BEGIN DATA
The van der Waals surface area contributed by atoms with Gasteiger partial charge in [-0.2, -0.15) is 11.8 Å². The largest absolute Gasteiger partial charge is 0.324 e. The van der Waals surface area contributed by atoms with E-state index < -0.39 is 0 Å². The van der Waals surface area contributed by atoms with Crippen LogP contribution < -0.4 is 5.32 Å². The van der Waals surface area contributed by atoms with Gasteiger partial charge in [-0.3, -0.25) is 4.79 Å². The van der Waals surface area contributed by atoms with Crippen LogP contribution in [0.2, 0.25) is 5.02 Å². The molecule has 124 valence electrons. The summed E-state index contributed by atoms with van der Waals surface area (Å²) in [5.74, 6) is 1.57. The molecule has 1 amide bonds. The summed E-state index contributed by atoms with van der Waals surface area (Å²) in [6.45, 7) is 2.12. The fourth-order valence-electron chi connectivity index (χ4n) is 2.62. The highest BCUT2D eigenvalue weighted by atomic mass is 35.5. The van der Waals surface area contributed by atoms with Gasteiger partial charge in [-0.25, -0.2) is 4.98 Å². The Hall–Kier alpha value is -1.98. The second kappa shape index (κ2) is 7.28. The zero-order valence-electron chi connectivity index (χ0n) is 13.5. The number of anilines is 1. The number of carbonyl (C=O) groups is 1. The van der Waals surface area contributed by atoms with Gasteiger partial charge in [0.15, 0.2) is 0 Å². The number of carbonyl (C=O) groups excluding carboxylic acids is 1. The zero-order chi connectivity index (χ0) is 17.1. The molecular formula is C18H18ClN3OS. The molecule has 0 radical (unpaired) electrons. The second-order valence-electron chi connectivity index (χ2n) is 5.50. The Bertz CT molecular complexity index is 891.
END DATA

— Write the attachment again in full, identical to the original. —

The van der Waals surface area contributed by atoms with Gasteiger partial charge in [-0.2, -0.15) is 11.8 Å². The largest absolute Gasteiger partial charge is 0.324 e. The van der Waals surface area contributed by atoms with E-state index < -0.39 is 0 Å². The van der Waals surface area contributed by atoms with Crippen LogP contribution < -0.4 is 5.32 Å². The van der Waals surface area contributed by atoms with Gasteiger partial charge in [-0.3, -0.25) is 4.79 Å². The van der Waals surface area contributed by atoms with Crippen LogP contribution in [0.2, 0.25) is 5.02 Å². The molecule has 124 valence electrons. The summed E-state index contributed by atoms with van der Waals surface area (Å²) in [5.74, 6) is 1.57. The molecule has 1 amide bonds. The summed E-state index contributed by atoms with van der Waals surface area (Å²) in [6.45, 7) is 2.12. The fourth-order valence-electron chi connectivity index (χ4n) is 2.62. The highest BCUT2D eigenvalue weighted by atomic mass is 35.5. The van der Waals surface area contributed by atoms with Gasteiger partial charge in [-0.25, -0.2) is 4.98 Å². The Hall–Kier alpha value is -1.98. The second kappa shape index (κ2) is 7.28. The zero-order valence-electron chi connectivity index (χ0n) is 13.5. The number of anilines is 1. The number of carbonyl (C=O) groups is 1. The van der Waals surface area contributed by atoms with Gasteiger partial charge in [0.15, 0.2) is 0 Å². The number of carbonyl (C=O) groups excluding carboxylic acids is 1. The zero-order chi connectivity index (χ0) is 17.1. The molecular formula is C18H18ClN3OS. The molecule has 0 radical (unpaired) electrons. The second-order valence-electron chi connectivity index (χ2n) is 5.50. The Bertz CT molecular complexity index is 891.